It's almost hard to believe in this hyperactive hurricane season, but Harvey's ongoing reign of destruction in southeast Texas began just three short weeks ago. Over that time, the storm claimed more than 80 lives, inflicted untold billions of dollars in damage, and reshaped an entire region. Some communities are still covered with floodwaters, now a toxic mix of sewage and petrochemicals. And because the Houston area is so driving-centric—and the flooding so biblical—the rising waters engulfed an estimated half a million vehicles.
For a place that's built around the car, losing so many in one fell swoop is a problem in more ways than one. The first and most pressing issue has been getting replacements for owners so people can return to their lives and get back to work and school to help power the region's recovery. It also didn't take long for many to raise the alert that flooded vehicles often make their way back into the used car supply chain and into the hands of unknowing buyers. But in the meantime, officials needed to figure out just where to keep hundreds of thousands of them.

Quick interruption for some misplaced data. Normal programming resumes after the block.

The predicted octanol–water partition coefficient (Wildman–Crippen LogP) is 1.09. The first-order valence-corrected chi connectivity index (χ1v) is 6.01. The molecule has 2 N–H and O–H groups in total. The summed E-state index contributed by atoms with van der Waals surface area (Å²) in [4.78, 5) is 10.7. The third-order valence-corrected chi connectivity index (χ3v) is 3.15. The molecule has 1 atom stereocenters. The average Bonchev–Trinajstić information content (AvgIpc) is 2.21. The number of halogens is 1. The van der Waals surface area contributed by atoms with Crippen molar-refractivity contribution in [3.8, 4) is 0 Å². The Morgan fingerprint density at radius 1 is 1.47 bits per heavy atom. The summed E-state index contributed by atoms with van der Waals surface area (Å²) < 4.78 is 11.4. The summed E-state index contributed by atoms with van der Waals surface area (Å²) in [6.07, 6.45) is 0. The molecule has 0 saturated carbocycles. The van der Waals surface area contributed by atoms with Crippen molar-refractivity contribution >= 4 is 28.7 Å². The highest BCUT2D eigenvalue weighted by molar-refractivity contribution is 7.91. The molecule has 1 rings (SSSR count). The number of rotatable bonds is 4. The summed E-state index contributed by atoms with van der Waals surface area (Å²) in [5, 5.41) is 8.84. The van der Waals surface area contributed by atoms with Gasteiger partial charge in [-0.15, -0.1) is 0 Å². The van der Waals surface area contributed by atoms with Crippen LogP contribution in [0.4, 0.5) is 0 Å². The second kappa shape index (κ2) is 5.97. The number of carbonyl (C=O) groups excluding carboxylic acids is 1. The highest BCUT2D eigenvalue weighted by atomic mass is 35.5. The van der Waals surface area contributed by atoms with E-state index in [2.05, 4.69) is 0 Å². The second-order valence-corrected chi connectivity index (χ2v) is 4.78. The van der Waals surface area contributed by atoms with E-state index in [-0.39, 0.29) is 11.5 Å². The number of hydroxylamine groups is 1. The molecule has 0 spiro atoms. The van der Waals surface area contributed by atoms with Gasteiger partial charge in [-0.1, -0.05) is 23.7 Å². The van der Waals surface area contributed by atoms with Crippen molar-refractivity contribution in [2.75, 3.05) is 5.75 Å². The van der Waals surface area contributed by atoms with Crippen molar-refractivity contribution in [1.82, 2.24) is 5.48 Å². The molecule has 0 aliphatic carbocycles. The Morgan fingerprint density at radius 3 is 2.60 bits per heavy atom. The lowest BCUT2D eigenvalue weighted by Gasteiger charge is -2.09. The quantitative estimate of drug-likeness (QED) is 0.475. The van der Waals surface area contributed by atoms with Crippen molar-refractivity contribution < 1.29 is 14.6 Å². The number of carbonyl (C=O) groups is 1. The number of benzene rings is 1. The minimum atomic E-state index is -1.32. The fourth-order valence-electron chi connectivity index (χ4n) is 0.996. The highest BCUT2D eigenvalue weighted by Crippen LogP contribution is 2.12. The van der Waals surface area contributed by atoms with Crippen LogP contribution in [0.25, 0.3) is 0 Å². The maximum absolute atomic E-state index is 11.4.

Fortunately, if there's one thing Texas is blessed with, it's space. Authorities turned two area racetracks—the disused Texas World Speedway, and the very-much-used Royal Purple Raceway—into massive open-air storage pens, trucking in cars by the thousand on flatbeds in a mammoth logistical operation. A drone photographer who goes by @texasaerials on Instagram recently flew a DJI Spark over the scene at Royal Purple Raceway, and the resulting video and images are mind-boggling in scale.
You'll have to squint to pick out individual makes and models in the aerial footage, but pictures from reporters on the ground show the storm was truly egalitarian in its destruction, swamping Ferraris and Kias alike. We don't even want to think about the mold blossoming inside these cars as they slowly steam in the hot Texas sun. The track alone could reportedly end up taking in 100,000 cars as more roll in daily. Autoweek reports its owners negotiated a six month contract with Copart, the salvage auction specialists running the operation, so drag racing should resume there by February.
The scene at Texas World Speedway is eerily similar, with all manner of cars parked together in neat rows as far as the eye can see. The cars will wait here until they're processed by insurance companies, reclaimed by dealers, or scrapped outright.